Notes on Wittgenstein
Posted by Jerry on January 4, 2007
I’ve just started reading Ray Monk’s biography of Wittgenstein titled Ludwig Wittgenstein: The Duty of Genius.
I’ve also read other works on Wittgenstein, such as the Philosophy Now edition dedicated to briefly exploring his life and works, The Essential Wittgenstein, Incompleteness, and Wittgenstein’s Poker. In all my readings of him, the man has come out to be far short of a genius; in fact, much worse, the man comes off being terribly confused, paranoid, self-loathing, and often, a charlatan disguised as a philosophizer.
The man’s deep-seated psychological confusion was apparent even from his younger years. According to Monk, Wittgenstein was ashamed of the fact that he had not killed himself–that he was not daring enough to commit suicide. Monk says that this feeling of shame and self-loathing lasted for nine years!
Well, Wittgenstein did achieve a different kind of suicide–a philosophical one. He set out to burn down entire philosophical edifices, reduce everything to mere linguistic dilemmas; and in so doing, he was–insofar as he regarded himself as a philosopher–engaging in self-immolation.
From his childhood, Wittgenstein suffered from an inadequacy of being. He never was quite comfortable with who he was–for example, he was eager to deny his Jewish heritage while his brother refused to do the same. He consciously made the effort to “[say] what was untrue because I was afraid of the bad opinion of those around me.”
Monk relates that Wittgenstein was a fairly poor student through most of his schooling. He was weakest in the “scientific and technical subjects,” which makes the extent of the man’s dishonesty even more persuasive because–in his later years as a philosophizer–he engaged in aggressive, vociferous, and adamant argumentation against Kurt Godel’s discoveries in technical and theoretical Mathematics only to be proved logically and irrevocably wrong.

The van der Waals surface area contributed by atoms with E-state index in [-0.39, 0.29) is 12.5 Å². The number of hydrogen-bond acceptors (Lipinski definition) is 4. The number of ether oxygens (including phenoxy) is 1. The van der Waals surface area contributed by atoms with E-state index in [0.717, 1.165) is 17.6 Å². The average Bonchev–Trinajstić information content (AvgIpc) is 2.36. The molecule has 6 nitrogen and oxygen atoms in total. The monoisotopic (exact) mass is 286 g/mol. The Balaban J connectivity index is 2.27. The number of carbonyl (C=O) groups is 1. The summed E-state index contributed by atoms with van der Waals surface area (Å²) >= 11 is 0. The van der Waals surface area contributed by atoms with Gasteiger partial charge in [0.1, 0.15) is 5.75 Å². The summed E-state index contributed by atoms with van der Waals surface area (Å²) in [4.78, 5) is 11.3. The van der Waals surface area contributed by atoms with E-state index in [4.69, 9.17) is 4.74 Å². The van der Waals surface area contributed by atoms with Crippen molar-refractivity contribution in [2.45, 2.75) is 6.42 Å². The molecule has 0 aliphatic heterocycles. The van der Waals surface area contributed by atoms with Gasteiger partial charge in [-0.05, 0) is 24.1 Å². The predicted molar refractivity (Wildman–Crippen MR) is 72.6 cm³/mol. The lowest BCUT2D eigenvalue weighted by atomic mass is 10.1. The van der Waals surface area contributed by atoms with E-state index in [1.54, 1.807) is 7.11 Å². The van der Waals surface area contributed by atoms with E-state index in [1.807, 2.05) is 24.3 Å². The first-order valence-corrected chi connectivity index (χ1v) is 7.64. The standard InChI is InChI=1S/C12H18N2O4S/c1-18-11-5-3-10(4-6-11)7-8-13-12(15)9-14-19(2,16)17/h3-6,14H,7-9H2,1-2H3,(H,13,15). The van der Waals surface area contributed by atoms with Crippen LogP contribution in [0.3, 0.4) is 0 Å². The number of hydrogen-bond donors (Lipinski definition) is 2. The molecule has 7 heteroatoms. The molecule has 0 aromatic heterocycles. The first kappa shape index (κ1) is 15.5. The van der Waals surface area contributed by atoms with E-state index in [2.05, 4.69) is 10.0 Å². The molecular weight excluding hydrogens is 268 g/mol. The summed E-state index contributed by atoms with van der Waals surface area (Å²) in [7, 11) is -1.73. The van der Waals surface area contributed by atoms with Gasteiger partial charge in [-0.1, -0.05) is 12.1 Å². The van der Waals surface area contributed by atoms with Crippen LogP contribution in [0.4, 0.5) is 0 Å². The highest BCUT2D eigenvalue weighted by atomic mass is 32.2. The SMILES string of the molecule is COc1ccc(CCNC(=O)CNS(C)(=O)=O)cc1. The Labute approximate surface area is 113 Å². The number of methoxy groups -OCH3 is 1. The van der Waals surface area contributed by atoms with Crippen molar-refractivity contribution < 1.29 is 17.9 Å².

All of this notwithstanding, I have found great amusement in reading about Wittgenstein and his cultish, adulating disciples from the Vienna Circle. This is the way I see it: sometimes, even a fool’s imagination can be very captivating. And admittedly, Wittgenstein had one very active imagination! Of course, I’m open to being proved wrong about the shallowness of Wittgenstein’s main ideas, and I am eager to read more from his sympathizers. As I move along in the book, I expect to resurrect this post with periodic updates on my thoughts.
“Given Wittgenstein’s theory of sense and nonsense, that very theory turns out to be meaningless! This is not an unforeseen consequence of Wittgenstein’s theory, something he realized at a later date. By the time we get to the end of the Tractatus it appears that Wittgenstein intended all along to show that what he had written is nonsense.”
— Mark Jago looks at Wittgenstein’s first theory of language, in the Tractatus. One of the conclusions of this theory is that the theory in the Tractatus is nonsense. [From Philosophy Now, Issue 58]
Added: As I read further into Wittgenstein’s biography, it becomes increasingly apparent that the man had a severely fractured soul. His life–at least as far as I have read–is so filled with internal and emotional turmoil, intellectual doubt, low self-esteem, and spiritual self-loathing. So intense is the depressive and melancholic mood that emanates from the biography that at one point I simply wanted to quit reading the book; it was ruining my own mood.
I will not quit the book, however. There is very little, almost nothing at all, about the Wittgenstein that I have read thus far that strikes me as evidence of an unusually intelligent or brilliant mind. Indeed, what is revealed is a man who is a chronic misanthrope, who exhibited extreme violence against some of his female pupils, was often dishonest—in short, a man of very weak character.